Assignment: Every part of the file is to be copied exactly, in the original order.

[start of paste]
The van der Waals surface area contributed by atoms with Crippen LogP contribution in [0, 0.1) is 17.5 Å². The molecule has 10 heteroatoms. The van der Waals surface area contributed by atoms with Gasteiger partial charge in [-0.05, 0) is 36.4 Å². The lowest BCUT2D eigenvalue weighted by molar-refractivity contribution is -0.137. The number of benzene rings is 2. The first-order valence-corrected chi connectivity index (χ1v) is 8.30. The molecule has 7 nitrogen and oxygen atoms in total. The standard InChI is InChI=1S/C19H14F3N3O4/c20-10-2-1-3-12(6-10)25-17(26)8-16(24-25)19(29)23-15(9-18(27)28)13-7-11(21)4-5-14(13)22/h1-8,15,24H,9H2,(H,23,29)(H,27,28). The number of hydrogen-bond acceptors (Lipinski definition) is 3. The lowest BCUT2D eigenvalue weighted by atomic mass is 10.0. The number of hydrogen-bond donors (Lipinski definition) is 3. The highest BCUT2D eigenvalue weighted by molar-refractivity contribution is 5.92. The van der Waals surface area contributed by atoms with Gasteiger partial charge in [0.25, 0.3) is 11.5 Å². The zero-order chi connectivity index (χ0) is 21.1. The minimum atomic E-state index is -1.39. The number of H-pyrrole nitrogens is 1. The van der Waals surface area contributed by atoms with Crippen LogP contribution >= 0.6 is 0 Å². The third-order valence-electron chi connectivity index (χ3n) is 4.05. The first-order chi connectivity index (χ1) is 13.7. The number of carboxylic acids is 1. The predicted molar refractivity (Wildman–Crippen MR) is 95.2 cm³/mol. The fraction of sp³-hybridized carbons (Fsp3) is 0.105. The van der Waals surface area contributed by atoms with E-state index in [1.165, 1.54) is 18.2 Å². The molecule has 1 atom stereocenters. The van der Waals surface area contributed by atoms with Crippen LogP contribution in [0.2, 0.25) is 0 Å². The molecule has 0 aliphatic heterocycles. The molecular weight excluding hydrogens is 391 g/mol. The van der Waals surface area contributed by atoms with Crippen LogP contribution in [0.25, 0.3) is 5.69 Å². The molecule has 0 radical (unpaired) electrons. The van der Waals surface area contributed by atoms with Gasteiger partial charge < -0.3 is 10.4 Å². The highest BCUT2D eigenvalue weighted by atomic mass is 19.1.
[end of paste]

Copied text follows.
The van der Waals surface area contributed by atoms with Crippen LogP contribution in [0, 0.1) is 17.5 Å². The molecule has 10 heteroatoms. The van der Waals surface area contributed by atoms with Gasteiger partial charge in [-0.05, 0) is 36.4 Å². The lowest BCUT2D eigenvalue weighted by molar-refractivity contribution is -0.137. The number of benzene rings is 2. The first-order valence-corrected chi connectivity index (χ1v) is 8.30. The molecule has 7 nitrogen and oxygen atoms in total. The standard InChI is InChI=1S/C19H14F3N3O4/c20-10-2-1-3-12(6-10)25-17(26)8-16(24-25)19(29)23-15(9-18(27)28)13-7-11(21)4-5-14(13)22/h1-8,15,24H,9H2,(H,23,29)(H,27,28). The number of hydrogen-bond acceptors (Lipinski definition) is 3. The lowest BCUT2D eigenvalue weighted by atomic mass is 10.0. The number of hydrogen-bond donors (Lipinski definition) is 3. The highest BCUT2D eigenvalue weighted by molar-refractivity contribution is 5.92. The van der Waals surface area contributed by atoms with Gasteiger partial charge in [0.25, 0.3) is 11.5 Å². The zero-order chi connectivity index (χ0) is 21.1. The minimum atomic E-state index is -1.39. The number of H-pyrrole nitrogens is 1. The van der Waals surface area contributed by atoms with Crippen LogP contribution >= 0.6 is 0 Å². The third-order valence-electron chi connectivity index (χ3n) is 4.05. The first-order chi connectivity index (χ1) is 13.7. The number of carboxylic acids is 1. The predicted molar refractivity (Wildman–Crippen MR) is 95.2 cm³/mol. The fraction of sp³-hybridized carbons (Fsp3) is 0.105. The van der Waals surface area contributed by atoms with E-state index in [1.165, 1.54) is 18.2 Å². The molecule has 1 atom stereocenters. The van der Waals surface area contributed by atoms with Crippen LogP contribution in [0.2, 0.25) is 0 Å². The molecule has 0 aliphatic heterocycles. The molecular weight excluding hydrogens is 391 g/mol. The van der Waals surface area contributed by atoms with Crippen LogP contribution in [0.25, 0.3) is 5.69 Å². The molecule has 0 radical (unpaired) electrons. The van der Waals surface area contributed by atoms with Gasteiger partial charge < -0.3 is 10.4 Å². The highest BCUT2D eigenvalue weighted by atomic mass is 19.1.